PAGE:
Animal Reproduction and Development Reproduction Song
Animals reproductive by asexual and sexual methods: • Asexual is the production of offspring with genes all from one individual, without the fusion of gametes. • Sexual involves formation of gametes and fertilization, genetic variation Asexual Methods Include: Budding in Hydra Starfish Regeneration Gemmules in Sponges
Parthenogenesis: an unfertilized egg develops Honey bees: drones are males and are produced parthenogeneticly and female workers and queens form from fertilized eggs. Queen Worker (female) Drone (male)
Sexual Reproduction Hermaphroditism: individual has both male and female reproductive systems Earthworm
Fertilization can occur externally or internally Aquatic animals tend to be external Terrestrial animals tend to be internal Development can be external in the water, external on land, or internal. Oviparous: lay eggs, Amniotic eggs are terrestrial eggs Ovoviparous: live birth from eggs (some sharks and snakes) Viviparous: live placental birth
What are the adaptive values of each style off sexual animal reproduction? Number of Eggs: ? Parental Care: ? Habitat: ? Introduction to Reproduction System
Reproductive System of the Human Male Male Reproductive System video Male Reproductive System detailed video
The male reproductive system produces sperm cells and provides a mechanism for delivering them to the female's body. Identify the role of: Testes Epididymis Vas deferens Scrotum
Outline the functions of the male reproductive organs Vasectomy Surgery video
Spermatogenesis Meiosis produces gametes in the seminiferous tubules.
Seminiferous Tubules synthesize sperm Sperm cells Sperm Structures
Female Reproductive System Female Reproductive System video
Oogenesis This is the state of the egg when fertilized
Stages of Development in the Ovary Ovarian Cycle video
Identify the stages of the cycle What happens in the ovary, uterus, and pituitary glands? Uterine Cycle video Menopause: cessation of cycle, ages 46-54, ovaries lose response to FSH & LH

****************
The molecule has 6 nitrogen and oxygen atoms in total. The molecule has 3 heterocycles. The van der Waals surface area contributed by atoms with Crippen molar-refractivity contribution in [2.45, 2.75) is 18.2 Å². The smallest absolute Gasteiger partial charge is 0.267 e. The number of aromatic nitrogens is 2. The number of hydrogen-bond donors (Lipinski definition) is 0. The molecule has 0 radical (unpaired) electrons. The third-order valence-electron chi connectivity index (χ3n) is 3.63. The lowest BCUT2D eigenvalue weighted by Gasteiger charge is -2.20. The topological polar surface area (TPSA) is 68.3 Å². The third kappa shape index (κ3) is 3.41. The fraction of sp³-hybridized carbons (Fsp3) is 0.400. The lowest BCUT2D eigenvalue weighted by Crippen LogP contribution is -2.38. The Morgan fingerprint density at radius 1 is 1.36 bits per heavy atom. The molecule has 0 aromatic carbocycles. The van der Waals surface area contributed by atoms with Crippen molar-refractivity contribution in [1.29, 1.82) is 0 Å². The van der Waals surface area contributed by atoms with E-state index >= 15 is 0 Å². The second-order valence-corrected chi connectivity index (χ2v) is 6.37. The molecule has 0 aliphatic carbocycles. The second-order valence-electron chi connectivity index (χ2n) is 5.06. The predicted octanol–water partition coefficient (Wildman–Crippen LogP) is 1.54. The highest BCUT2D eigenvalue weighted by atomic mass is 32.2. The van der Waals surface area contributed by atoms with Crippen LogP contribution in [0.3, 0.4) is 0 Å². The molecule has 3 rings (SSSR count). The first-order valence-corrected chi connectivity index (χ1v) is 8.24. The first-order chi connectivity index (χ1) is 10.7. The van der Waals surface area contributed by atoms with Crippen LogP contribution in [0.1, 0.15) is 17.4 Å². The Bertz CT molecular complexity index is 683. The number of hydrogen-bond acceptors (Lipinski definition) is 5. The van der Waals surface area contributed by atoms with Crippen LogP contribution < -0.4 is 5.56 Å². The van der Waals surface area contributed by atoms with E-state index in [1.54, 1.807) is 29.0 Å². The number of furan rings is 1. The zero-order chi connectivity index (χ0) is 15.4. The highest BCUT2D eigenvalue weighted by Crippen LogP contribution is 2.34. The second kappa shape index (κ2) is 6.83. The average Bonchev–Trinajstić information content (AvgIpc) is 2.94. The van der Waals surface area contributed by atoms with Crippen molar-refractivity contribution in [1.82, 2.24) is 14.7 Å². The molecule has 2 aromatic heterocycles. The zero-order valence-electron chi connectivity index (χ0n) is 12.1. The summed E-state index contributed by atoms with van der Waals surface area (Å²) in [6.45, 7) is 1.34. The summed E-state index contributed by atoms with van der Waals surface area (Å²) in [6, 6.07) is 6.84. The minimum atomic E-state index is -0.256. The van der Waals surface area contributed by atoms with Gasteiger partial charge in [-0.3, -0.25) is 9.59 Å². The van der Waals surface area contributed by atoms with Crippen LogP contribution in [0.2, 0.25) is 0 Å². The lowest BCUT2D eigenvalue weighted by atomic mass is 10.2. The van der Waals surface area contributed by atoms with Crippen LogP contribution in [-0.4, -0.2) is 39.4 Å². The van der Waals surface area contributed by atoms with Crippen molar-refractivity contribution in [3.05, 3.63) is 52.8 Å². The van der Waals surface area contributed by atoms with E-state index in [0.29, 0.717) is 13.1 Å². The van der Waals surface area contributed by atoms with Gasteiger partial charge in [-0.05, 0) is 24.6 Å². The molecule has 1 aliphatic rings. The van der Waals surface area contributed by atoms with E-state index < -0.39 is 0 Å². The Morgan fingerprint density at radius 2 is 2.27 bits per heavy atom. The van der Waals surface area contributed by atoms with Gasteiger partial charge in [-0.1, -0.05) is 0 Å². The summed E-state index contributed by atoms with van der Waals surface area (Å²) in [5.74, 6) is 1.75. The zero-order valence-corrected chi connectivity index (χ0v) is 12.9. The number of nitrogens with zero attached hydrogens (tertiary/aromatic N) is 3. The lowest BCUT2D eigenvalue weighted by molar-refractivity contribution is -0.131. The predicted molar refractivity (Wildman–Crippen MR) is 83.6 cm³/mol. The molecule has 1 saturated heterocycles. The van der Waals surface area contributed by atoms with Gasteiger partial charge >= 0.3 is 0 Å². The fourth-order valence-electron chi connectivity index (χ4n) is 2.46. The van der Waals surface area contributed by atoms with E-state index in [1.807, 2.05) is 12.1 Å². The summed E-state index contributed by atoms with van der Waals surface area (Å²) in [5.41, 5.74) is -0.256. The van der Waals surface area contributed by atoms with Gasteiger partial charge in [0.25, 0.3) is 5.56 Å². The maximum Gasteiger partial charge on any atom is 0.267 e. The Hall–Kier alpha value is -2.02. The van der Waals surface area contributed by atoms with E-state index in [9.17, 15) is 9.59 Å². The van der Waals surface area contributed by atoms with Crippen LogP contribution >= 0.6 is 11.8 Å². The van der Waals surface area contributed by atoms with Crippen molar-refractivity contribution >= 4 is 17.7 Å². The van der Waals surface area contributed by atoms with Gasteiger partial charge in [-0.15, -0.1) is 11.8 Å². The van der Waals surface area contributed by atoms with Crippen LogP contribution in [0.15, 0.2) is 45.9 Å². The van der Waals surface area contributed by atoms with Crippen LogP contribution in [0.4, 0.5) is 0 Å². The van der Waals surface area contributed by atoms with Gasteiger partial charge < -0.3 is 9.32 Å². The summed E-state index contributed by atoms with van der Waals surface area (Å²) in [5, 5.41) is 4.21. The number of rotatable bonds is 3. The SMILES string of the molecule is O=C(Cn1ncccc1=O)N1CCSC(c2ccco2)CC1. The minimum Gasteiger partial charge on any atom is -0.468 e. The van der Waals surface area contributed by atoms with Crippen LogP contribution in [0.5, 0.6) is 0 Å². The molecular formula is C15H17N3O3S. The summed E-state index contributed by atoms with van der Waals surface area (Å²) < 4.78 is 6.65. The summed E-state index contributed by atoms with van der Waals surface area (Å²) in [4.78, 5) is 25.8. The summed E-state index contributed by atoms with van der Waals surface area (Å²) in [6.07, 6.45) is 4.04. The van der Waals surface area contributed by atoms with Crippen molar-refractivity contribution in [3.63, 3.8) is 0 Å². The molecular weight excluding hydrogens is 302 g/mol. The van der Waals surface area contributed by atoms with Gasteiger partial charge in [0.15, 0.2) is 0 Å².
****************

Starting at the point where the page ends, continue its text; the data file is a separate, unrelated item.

Cleavage occurs over several days following fertilization. The zygote divides as it travels through the oviduct. By the time the cilia of the oviduct deliver the embryo to the uterus, the embryo is a ball of cells called a blastocyst. The blastocyst implants in the endometrium.
A blastocyst forms nearly a week after fertilization Four membranes protect and nourish the embryo, which consists of three tissue layers.
Nutrients and waste products are exchanged between the fetus and the mother within the placenta. The umbilical vein (red) carries oxygen-rich blood and nutrients to the fetus. The umbilical arteries are blue, indicating that they carry oxygen-depleted blood and waste products away from the fetus.
Placental circulation: materials are exchanged by diffusion, active transport, and selective absorption. Not by direct blood contact. Structure and function of the placenta video
Human fetal development: Amniotic Sac 5 weeks 14 weeks 20 weeks Blood Incompatibility video
Name the phases and state of the organs. Name the hormones: Black: Red: Blue: Green:
Animal Development Epigenesis: animal emerges gradually from the egg Preformation: shows infant in sperm from 1694 engraving “homunculus”
Fertilization in Mammals Zona pellucida Changes that occur in the egg after fertilization video
Cleavage partitions the zygote into many smaller cells Rapid cell division without growth produces cells called blastomeres.
In both sea urchins and frogs first two cleavages are vertical. • The third division is horizontal. • The result is an eight-celled embryo with two tiers of four cells.
A blastocoel forms within the morula blastula View the sea urchin development video on the CD
Gastrulation rearranges the blastula to form a three-layered embryo with a primitive gut Development after fertilization video
Organogenesis forms the organs from the three embryonic germ layers Organogenesis in a frog embryo View frog development video on CD
Amniote embryos develop in a fluid-filled sac within a shell or uterus • The amniote embryo is an adaptation for reproduction in the terrestrial environment. • Shelled eggs of reptiles and birds. • Uterus of placental mammals.
Extraembryonic membranes in a chick Identify the membranes that provide supporting functions Protection from mechanical shock Gas exchange Disposal of uric acid Nutrient source
Extraembryonic membranes in a chick How extraembryonic membranes support chick video
The four extraembryonic membranes are the yolk sac, amnion, chorion, and allantois. Cells of the yolk sac digest yolk providing nutrients to the embryo. The amnion encloses the embryo in a fluid-filled amniotic sac which protects the embryo from drying out. The chorion cushions the embryo against mechanical shocks. The allantois functions as a disposal sac for uric acid.
Chick embryo 54 hours old Most major organs have formed Formation of structures in embryo video
Embryonic membranes – homologous with those of shelled eggs. • Chorion: completely surrounds the embryo and other embryonic membranes. • Amnion: encloses the embryo in a fluid-filled amniotic cavity. • Yolk sac: found below the developing embryo. • Develops from the hypoblast. • Site of early formation of blood cells which later migrate to the embryo. • Allantois: develops as an outpocketing of the embryo’s rudimentary gut. • Incorporated into the umbilical cord, where it forms blood vessels. • Organogenesis begins with the formation of the neural tube, notochord,and somites.